Finally, I shrunk the Windows partition and created a new 100GB partition so I could install and dual boot Ubuntu using an Ubuntu 18.04.3 ISO:

Beelink J45 ubuntu partition

However, after installation, I found that the system was unstable and unsuitable for Ubuntu as I encountered problems when running anything that loaded the system. For example, just performing a simple ‘sudo apt upgrade’ would not execute successfully. When connected via wired-ethernet the command would cause the ethernet to drop after which only a reboot would restore the connection. If the command was run when only connected via wireless then the device would simply power off in the middle of running the command. These failures were repeatable when using just a live USB drive to boot from. I also tried other Ubuntu releases and Debian 10 and running Ubuntu directly from an installed SSD rather than the included mSATA drive however the connection and stability problems still existed. I reached out to Beelink however I didn’t get a definitive answer on whether the device should work properly with Ubuntu or whether I had a faulty unit. Since someone else has also experienced similar issues as noted in the Beelink forums I can only conclude that the J45 in its current configuration is unsuitable for Ubuntu.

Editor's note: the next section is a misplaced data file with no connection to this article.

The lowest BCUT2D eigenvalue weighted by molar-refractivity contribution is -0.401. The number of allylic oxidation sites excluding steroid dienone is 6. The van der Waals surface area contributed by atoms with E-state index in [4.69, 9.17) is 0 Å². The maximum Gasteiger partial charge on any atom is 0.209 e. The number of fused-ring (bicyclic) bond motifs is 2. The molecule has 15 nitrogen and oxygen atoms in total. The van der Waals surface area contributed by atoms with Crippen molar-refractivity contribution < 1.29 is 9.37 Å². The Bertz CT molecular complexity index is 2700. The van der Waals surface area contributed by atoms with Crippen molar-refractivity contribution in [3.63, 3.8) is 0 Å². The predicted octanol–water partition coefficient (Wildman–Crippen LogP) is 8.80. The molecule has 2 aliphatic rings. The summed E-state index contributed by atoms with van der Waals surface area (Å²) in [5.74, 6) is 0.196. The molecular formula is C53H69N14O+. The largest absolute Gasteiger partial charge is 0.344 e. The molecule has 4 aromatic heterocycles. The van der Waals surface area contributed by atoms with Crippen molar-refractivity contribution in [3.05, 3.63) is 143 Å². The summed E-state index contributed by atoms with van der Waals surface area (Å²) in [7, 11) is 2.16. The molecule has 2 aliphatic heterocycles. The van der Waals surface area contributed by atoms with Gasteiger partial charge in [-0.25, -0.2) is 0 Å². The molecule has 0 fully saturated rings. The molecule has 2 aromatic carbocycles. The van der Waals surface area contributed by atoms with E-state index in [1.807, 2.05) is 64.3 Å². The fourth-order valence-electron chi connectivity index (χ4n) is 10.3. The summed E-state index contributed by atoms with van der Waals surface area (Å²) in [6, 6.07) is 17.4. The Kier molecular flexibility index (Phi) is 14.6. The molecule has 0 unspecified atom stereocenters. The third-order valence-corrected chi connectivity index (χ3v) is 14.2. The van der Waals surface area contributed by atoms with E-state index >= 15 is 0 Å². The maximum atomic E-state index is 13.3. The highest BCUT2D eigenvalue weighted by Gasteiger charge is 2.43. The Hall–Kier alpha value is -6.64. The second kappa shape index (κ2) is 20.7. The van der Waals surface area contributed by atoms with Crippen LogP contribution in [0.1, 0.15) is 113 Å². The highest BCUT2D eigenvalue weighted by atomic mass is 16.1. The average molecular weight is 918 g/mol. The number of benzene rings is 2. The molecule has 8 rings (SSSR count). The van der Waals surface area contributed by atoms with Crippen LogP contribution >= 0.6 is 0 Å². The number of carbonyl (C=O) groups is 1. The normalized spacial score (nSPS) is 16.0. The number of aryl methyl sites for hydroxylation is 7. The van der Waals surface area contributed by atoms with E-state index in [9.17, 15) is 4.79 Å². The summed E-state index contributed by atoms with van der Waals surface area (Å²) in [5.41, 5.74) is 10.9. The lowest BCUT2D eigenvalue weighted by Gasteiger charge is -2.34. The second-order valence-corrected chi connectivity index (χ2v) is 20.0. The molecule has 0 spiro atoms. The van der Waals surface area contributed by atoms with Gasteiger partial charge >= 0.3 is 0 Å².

Overall the device performs quite well in Windows and is worthy of consideration as a Windows mini PC considering the included Windows 10 Pro license and the larger and faster storage configurations through using an mSATA rather than eMMC and also given the performance is comparable with the low end but seemingly non-existent latest Gemini Lake processors. It should probably be avoided if Ubuntu is required.

I’d like to thank Beelink for providing the J45 for review. It currently retails at around $299 for the tested configuration on sites such as Amazon, Gearbest, or Aliexpress.